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“Not Taking Rights Seriously”. Opting for the Primacy of EU Law over Broader Human Rights Protection

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Court of Justice of the European Union (CJEU) Opinion 2/13’s ‘Unserious’ Stance on Article 53 EU Charter of Fundamental Rights’ Relationship to Article 53 ECHR

The European Union (EU) accession to the Convention for the Protection of Human Rights and Fundamental Freedoms (ECHR) has been a hot topic in the European legal discourse in this decade. Ruling on the compliance of the Draft Agreement on EU accession to the ECHR with the EU Treaties, the Court of Justice of the EU (CJEU) came up with a rather controversial Opinion. It ruled that the Draft Agreement is incompliant with the EU Treaties in several respects. One of the core concerns in Opinion 2/13 relates to the management of horizontal relationship between the EU Charter of Fundamental Rights (ChFR) and ECHR, namely Article 53 ChFR and Article 53 ECHR. The article examines the Opinion 2/13’s specific concerns on the relationship between Article 53 ChFR and Article 53 ECHR from a post-accession perspective. It starts by considering the question of the two 53s’ relationship from the EU-law autonomy viewpoint, indicating the main gaps that may present a danger to the latter. While questioning from a number of perspectives the plausibility of the CJEU’s arguments in relation to the two 53s, the article argues that the Court was both controversial and argued against itself when it drew harshly upon these concerns. The article also presents three options to address the CJEU’s requirements on this issue. The article concludes that the CJEU’s statements on the two 53s will seriously hurt the accession project, while critically limiting the possibility of Member States to provide broader protection.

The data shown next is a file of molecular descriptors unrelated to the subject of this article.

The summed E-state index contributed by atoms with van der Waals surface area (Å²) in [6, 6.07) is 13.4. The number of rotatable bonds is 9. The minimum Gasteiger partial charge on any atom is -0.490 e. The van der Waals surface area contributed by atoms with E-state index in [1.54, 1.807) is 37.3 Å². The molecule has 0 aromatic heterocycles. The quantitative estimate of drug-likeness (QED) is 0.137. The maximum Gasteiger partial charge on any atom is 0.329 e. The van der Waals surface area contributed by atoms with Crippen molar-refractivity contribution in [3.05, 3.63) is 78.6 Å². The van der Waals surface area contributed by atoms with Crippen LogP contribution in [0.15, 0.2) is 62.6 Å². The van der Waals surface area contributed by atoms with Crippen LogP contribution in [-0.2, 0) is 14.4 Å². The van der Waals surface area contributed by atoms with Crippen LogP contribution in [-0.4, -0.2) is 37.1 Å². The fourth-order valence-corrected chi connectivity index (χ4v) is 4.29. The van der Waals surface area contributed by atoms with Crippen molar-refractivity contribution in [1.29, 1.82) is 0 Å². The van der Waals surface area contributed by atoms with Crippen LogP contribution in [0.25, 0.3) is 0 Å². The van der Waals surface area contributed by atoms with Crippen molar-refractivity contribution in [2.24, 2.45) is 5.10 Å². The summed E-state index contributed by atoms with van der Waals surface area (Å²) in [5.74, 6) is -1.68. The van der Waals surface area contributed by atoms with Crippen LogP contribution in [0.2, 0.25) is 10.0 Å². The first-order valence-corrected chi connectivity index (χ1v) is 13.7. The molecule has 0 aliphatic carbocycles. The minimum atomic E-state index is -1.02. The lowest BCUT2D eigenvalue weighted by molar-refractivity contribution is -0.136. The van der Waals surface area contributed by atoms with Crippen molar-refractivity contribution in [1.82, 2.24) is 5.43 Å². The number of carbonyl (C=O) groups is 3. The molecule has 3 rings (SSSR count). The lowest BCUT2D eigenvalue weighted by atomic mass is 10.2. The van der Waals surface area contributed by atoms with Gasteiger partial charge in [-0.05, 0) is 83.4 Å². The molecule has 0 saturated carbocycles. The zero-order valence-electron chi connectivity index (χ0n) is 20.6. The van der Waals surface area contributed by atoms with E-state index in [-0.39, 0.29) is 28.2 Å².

Affiliations: 1: PhD in Law, Vrije Universiteit Brussel; Research Fellow at frc Research Group, Faculty of Law and Criminology, Vrije Universiteit Brussel,; 2: PhD Researcher, Faculty of Law, University of Hamburg,


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